Viking Jewellery | Saxon Jewellery | Ancient Jewellery History
The history here is about Viking jewelry and Saxon jewelry other post-medieval jewellery.
Saxon and Viking Jewellery
The tastes of the Anglo-Saxons were never very different from tastes on the mainland in Europe. Amongst all the descendents of the northern tribes that the Romans had called barbarian, there was great admiration for artistic workmanship in saxon jewellery and viking jewellery.
There was a view that this interest in gold was a basic element of barbarian taste. The barbarians, it was thought, were concerned with amazing by the costliness rather than to attract by comeliness: to astonish rather than to charm. Certainly, in the Anglo-Saxon culture, as in others, the costliness of gold jewelry was part of its attraction.
Bronze, gold, and silver saxon jewelry and viking jewelry. Bronze was most common, while gold and silver were usually for those of higher status
Necklaces were often adorned with beads, precious stones, pendants, and crosses. Rock crystal pendants were believed to have special properties in the eyes of pagan Saxons.
Brooches were used to fasten clothing together, such as cloaks.
After iron, bronze was probably the commonest metal used by the Anglo-Saxons and Vikings. Bronze is a mixture of copper and tin (and sometimes a small amount of lead). It was used for making a wide variety of objects but was especially common for jewellery such as brooches, buckles, belt ends, dress pins and rings. Making bronze items was a difficult and complex craft carried out by specialists. Once the copper ore was dug out of the ground the copper had to be separated from the waste material. This was done by smelting the ore in a furnace with sand and charcoal. When the temperature inside the furnace reached about 1100°C (by pumping with hand bellows) the copper melted and flowed to the bottom where it was drawn out and cast into ingots.
Crafting the Saxon Jewellery or Viking Jewellery
When the craftsman had his copper ingots there were several ways he could make the finished casting. Sometimes, if he wanted to produce a lot of similar items he would make a model of the item in wood or lead alloy and make a clay mould from this, or make an antler mould by carving directly into the antler. From these moulds he could then cast waxes to use as the masters for the bronze casting. If he wanted to make a one off casting of viking jewellery for instance he made a model of the object he wanted to cast out of wood or beeswax. If he used wood he would press the wood into clay to make the shape he wanted. Once the clay had been fired and the wood had burned away he could use it as a mould. If he was using wax he would wrap the wax model in clay (leaving a spout through which he could later pour the molten metal) and dry the clay by firing or leaving it somewhere warm and dry.
This heating would melt the wax and allow it to be poured off, leaving a hollow mould. Having made the mould, the smith took enough copper to make the object and melted it in a clay crucible. To turn it to bronze he added about 10% tin (and sometimes some lead, to make the molten metal flow better) to the molten copper. He then poured this into the mould to achieve the object he wanted (if there was still any wax in the mould the hot bronze would melt it out). When the bronze had cooled the mould was broken open and the cast object was taken out. If the object had not cast properly it could be remelted and used for a later casting. If it was good it was cleaned up, polished, and used. Moulds could also be made by carving out of stone, usually soapstone or slate.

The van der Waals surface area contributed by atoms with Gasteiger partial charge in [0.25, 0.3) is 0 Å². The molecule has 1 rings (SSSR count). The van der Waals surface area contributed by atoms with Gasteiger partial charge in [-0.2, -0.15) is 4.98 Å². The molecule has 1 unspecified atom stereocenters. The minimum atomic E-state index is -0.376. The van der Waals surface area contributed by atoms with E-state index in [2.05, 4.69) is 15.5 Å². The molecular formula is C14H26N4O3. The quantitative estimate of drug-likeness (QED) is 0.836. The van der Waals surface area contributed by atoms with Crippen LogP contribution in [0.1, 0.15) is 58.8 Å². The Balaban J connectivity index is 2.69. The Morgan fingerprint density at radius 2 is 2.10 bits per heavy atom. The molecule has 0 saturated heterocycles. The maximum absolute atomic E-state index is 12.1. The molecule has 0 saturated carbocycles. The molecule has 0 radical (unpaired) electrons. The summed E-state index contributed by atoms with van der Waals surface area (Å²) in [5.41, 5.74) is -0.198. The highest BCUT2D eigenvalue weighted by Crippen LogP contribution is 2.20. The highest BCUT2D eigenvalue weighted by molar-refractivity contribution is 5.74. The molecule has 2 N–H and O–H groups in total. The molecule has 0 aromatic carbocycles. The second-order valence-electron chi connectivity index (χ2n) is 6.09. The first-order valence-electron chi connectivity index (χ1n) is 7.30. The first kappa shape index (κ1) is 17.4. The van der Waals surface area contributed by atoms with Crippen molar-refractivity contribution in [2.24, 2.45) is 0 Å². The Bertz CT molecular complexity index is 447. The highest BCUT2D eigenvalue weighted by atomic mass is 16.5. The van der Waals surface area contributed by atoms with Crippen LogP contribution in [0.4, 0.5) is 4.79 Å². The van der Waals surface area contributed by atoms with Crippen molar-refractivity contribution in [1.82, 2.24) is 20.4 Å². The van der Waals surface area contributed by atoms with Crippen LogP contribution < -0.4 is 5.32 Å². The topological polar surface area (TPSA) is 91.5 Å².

Some of these stone moulds were quite detailed, often in two halves, others were much cruder one part moulds. These one piece stone moulds were often used for ingot moulds. Sometimes items were cast as blanks, usually in a clay or stone mould, although an iron mould has been found in York. These blanks would then be cleaned up and be decorated by engraving or punching. Objects were also made out of bronze wire or by cutting sheets of bronze to the right shape and stamping designs into the surface with iron tools. Bronze was even used to cover iron objects. This was done by coating the object with tallow and then applying bronze foil over this. If the item was hollow it was then filled with charcoal. The object was then covered in clay and placed in a fire. Bellows were used to raise the temperature of the fire so that the bronze melted and coated the surface of the object. This made items more decorative and prevented rusting. Bronze (and sometimes gold and silver) foils were sometimes embossed with a bronze die. These foils could then be attached to other items for decoration.
The best known examples of these are probably the saxon jewellery and helmet plates from Sutton Hoo in Suffolk and Valsgarde in Sweden. These foils were sometimes tinned or silvered. These foils were also often used to support elaborate filigree work. Sometimes bronze wire was used to decorate iron objects by cutting a channel in the iron with an engraving tool and then hammering the wire into the channel.
Apart from iron and bronze, the Saxons and Vikings made use of other metals, mainly for jewellery. The most widely used of these were silver, pewter and gold. Silver was a popular metal for jewellery such as brooches, rings, strap ends, buckles, mounts for drinking horns and, of course, for money. Silver jewellery was made in much the same way as bronze jewellery was. However, a popular way of finishing silver jewellery was to rub a black paste, called niello ( silver sulphide ), into the design to give a stark contrast to the shiny silver. Iron objects were also inlaid with silver to decorate them, or sometimes were completely covered in silver. Some silver jewellery was further enhanced by gilding ( applying gold foil ) all or part of the surface. As well as silver ingots, either mined and cast into ingots or traded for, much of the raw material the silversmith used came in the form of 'hacksilver'. Hacksilver was basically scrap, and usually consisted of old and damaged silver objects, coins (often foreign), etc..